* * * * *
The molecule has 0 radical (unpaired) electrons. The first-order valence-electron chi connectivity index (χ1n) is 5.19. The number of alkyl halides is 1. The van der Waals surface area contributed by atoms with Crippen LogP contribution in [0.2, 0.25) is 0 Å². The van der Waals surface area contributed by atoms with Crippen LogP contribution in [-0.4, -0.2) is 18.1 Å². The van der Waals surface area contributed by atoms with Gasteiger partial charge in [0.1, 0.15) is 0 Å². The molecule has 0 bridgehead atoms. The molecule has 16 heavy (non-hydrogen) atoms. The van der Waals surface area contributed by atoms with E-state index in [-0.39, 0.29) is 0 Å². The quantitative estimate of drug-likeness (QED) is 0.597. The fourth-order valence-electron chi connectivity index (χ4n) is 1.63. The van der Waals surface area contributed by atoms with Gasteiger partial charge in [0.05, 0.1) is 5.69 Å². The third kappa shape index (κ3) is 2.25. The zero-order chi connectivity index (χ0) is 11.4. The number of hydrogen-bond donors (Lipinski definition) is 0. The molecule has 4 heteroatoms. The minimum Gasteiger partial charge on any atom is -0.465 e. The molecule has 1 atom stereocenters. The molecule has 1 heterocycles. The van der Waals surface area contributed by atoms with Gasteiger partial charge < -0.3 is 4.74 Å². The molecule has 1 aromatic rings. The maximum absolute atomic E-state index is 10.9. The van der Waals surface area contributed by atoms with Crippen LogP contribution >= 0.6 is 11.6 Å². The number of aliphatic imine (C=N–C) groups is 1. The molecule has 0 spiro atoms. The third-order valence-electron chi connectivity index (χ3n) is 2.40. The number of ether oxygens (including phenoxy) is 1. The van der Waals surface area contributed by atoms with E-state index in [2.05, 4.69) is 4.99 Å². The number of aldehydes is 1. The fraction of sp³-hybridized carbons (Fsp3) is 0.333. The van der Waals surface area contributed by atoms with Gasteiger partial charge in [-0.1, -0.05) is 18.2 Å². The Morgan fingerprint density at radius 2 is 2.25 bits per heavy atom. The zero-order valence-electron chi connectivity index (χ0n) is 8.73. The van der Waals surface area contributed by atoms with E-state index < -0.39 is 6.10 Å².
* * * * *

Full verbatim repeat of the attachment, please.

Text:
The molecule has 0 radical (unpaired) electrons. The first-order valence-electron chi connectivity index (χ1n) is 5.19. The number of alkyl halides is 1. The van der Waals surface area contributed by atoms with Crippen LogP contribution in [0.2, 0.25) is 0 Å². The van der Waals surface area contributed by atoms with Crippen LogP contribution in [-0.4, -0.2) is 18.1 Å². The van der Waals surface area contributed by atoms with Gasteiger partial charge in [0.1, 0.15) is 0 Å². The molecule has 0 bridgehead atoms. The molecule has 16 heavy (non-hydrogen) atoms. The van der Waals surface area contributed by atoms with E-state index in [-0.39, 0.29) is 0 Å². The quantitative estimate of drug-likeness (QED) is 0.597. The fourth-order valence-electron chi connectivity index (χ4n) is 1.63. The van der Waals surface area contributed by atoms with Gasteiger partial charge in [0.05, 0.1) is 5.69 Å². The third kappa shape index (κ3) is 2.25. The zero-order chi connectivity index (χ0) is 11.4. The number of hydrogen-bond donors (Lipinski definition) is 0. The molecule has 4 heteroatoms. The minimum Gasteiger partial charge on any atom is -0.465 e. The molecule has 1 atom stereocenters. The molecule has 1 heterocycles. The van der Waals surface area contributed by atoms with Gasteiger partial charge < -0.3 is 4.74 Å². The molecule has 1 aromatic rings. The maximum absolute atomic E-state index is 10.9. The van der Waals surface area contributed by atoms with Crippen LogP contribution >= 0.6 is 11.6 Å². The number of aliphatic imine (C=N–C) groups is 1. The molecule has 0 spiro atoms. The third-order valence-electron chi connectivity index (χ3n) is 2.40. The number of ether oxygens (including phenoxy) is 1. The van der Waals surface area contributed by atoms with E-state index in [2.05, 4.69) is 4.99 Å². The number of aldehydes is 1. The fraction of sp³-hybridized carbons (Fsp3) is 0.333. The van der Waals surface area contributed by atoms with Gasteiger partial charge in [-0.1, -0.05) is 18.2 Å². The Morgan fingerprint density at radius 2 is 2.25 bits per heavy atom. The zero-order valence-electron chi connectivity index (χ0n) is 8.73. The van der Waals surface area contributed by atoms with E-state index < -0.39 is 6.10 Å².